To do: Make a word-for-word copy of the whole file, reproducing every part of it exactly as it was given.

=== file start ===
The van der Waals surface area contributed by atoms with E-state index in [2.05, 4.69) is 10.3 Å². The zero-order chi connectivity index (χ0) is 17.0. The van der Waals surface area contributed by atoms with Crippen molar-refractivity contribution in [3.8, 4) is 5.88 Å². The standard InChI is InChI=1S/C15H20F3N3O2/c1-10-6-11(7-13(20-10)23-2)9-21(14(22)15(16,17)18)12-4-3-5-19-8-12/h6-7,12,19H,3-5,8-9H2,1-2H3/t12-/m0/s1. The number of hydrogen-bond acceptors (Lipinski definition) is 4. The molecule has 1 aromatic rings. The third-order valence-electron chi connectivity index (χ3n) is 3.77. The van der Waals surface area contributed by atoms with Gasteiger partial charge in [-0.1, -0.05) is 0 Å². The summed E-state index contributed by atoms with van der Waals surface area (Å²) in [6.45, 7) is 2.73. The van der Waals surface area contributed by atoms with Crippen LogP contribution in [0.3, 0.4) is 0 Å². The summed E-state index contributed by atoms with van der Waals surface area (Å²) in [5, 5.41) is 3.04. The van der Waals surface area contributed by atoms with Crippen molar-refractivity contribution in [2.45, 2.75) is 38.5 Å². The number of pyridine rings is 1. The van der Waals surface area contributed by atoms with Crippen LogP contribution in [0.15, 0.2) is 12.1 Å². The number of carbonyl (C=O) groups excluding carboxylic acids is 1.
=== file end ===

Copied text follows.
The van der Waals surface area contributed by atoms with E-state index in [2.05, 4.69) is 10.3 Å². The zero-order chi connectivity index (χ0) is 17.0. The van der Waals surface area contributed by atoms with Crippen molar-refractivity contribution in [3.8, 4) is 5.88 Å². The standard InChI is InChI=1S/C15H20F3N3O2/c1-10-6-11(7-13(20-10)23-2)9-21(14(22)15(16,17)18)12-4-3-5-19-8-12/h6-7,12,19H,3-5,8-9H2,1-2H3/t12-/m0/s1. The number of hydrogen-bond acceptors (Lipinski definition) is 4. The molecule has 1 aromatic rings. The third-order valence-electron chi connectivity index (χ3n) is 3.77. The van der Waals surface area contributed by atoms with Gasteiger partial charge in [-0.1, -0.05) is 0 Å². The summed E-state index contributed by atoms with van der Waals surface area (Å²) in [6.45, 7) is 2.73. The van der Waals surface area contributed by atoms with Crippen LogP contribution in [0.3, 0.4) is 0 Å². The summed E-state index contributed by atoms with van der Waals surface area (Å²) in [5, 5.41) is 3.04. The van der Waals surface area contributed by atoms with Crippen molar-refractivity contribution in [2.45, 2.75) is 38.5 Å². The number of pyridine rings is 1. The van der Waals surface area contributed by atoms with Crippen LogP contribution in [0.15, 0.2) is 12.1 Å². The number of carbonyl (C=O) groups excluding carboxylic acids is 1.